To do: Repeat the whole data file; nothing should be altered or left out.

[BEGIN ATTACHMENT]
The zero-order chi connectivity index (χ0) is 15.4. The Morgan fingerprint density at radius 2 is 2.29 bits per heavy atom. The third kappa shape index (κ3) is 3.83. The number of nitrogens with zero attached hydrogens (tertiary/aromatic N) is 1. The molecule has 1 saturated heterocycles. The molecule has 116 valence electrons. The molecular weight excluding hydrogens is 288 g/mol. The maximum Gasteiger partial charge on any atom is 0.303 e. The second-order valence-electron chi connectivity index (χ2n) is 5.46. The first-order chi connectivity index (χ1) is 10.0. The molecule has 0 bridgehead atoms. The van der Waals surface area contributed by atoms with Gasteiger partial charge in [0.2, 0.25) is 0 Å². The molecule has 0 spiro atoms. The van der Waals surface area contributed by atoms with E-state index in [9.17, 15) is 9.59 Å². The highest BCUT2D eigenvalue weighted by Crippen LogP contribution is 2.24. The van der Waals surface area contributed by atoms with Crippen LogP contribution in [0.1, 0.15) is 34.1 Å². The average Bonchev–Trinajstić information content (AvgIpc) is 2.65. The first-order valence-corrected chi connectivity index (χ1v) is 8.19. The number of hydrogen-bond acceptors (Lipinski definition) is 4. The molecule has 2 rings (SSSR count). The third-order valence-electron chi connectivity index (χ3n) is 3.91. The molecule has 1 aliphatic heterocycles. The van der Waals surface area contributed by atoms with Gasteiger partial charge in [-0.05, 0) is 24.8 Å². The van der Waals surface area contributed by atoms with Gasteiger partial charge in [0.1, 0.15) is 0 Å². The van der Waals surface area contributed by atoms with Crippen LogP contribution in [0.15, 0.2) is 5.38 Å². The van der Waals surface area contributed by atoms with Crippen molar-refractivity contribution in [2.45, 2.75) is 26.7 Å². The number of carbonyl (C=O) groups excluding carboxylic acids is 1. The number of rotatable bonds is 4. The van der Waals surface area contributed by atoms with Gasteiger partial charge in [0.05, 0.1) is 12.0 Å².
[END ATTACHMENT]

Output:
The zero-order chi connectivity index (χ0) is 15.4. The Morgan fingerprint density at radius 2 is 2.29 bits per heavy atom. The third kappa shape index (κ3) is 3.83. The number of nitrogens with zero attached hydrogens (tertiary/aromatic N) is 1. The molecule has 1 saturated heterocycles. The molecule has 116 valence electrons. The molecular weight excluding hydrogens is 288 g/mol. The maximum Gasteiger partial charge on any atom is 0.303 e. The second-order valence-electron chi connectivity index (χ2n) is 5.46. The first-order chi connectivity index (χ1) is 10.0. The molecule has 0 bridgehead atoms. The van der Waals surface area contributed by atoms with Gasteiger partial charge in [0.2, 0.25) is 0 Å². The molecule has 0 spiro atoms. The van der Waals surface area contributed by atoms with E-state index in [9.17, 15) is 9.59 Å². The highest BCUT2D eigenvalue weighted by Crippen LogP contribution is 2.24. The van der Waals surface area contributed by atoms with Crippen LogP contribution in [0.1, 0.15) is 34.1 Å². The average Bonchev–Trinajstić information content (AvgIpc) is 2.65. The first-order valence-corrected chi connectivity index (χ1v) is 8.19. The number of hydrogen-bond acceptors (Lipinski definition) is 4. The molecule has 2 rings (SSSR count). The third-order valence-electron chi connectivity index (χ3n) is 3.91. The molecule has 1 aliphatic heterocycles. The van der Waals surface area contributed by atoms with Gasteiger partial charge in [-0.05, 0) is 24.8 Å². The van der Waals surface area contributed by atoms with Gasteiger partial charge in [0.1, 0.15) is 0 Å². The van der Waals surface area contributed by atoms with Crippen LogP contribution in [0.15, 0.2) is 5.38 Å². The van der Waals surface area contributed by atoms with Crippen molar-refractivity contribution in [2.45, 2.75) is 26.7 Å². The number of carbonyl (C=O) groups excluding carboxylic acids is 1. The number of rotatable bonds is 4. The van der Waals surface area contributed by atoms with Gasteiger partial charge in [0.05, 0.1) is 12.0 Å².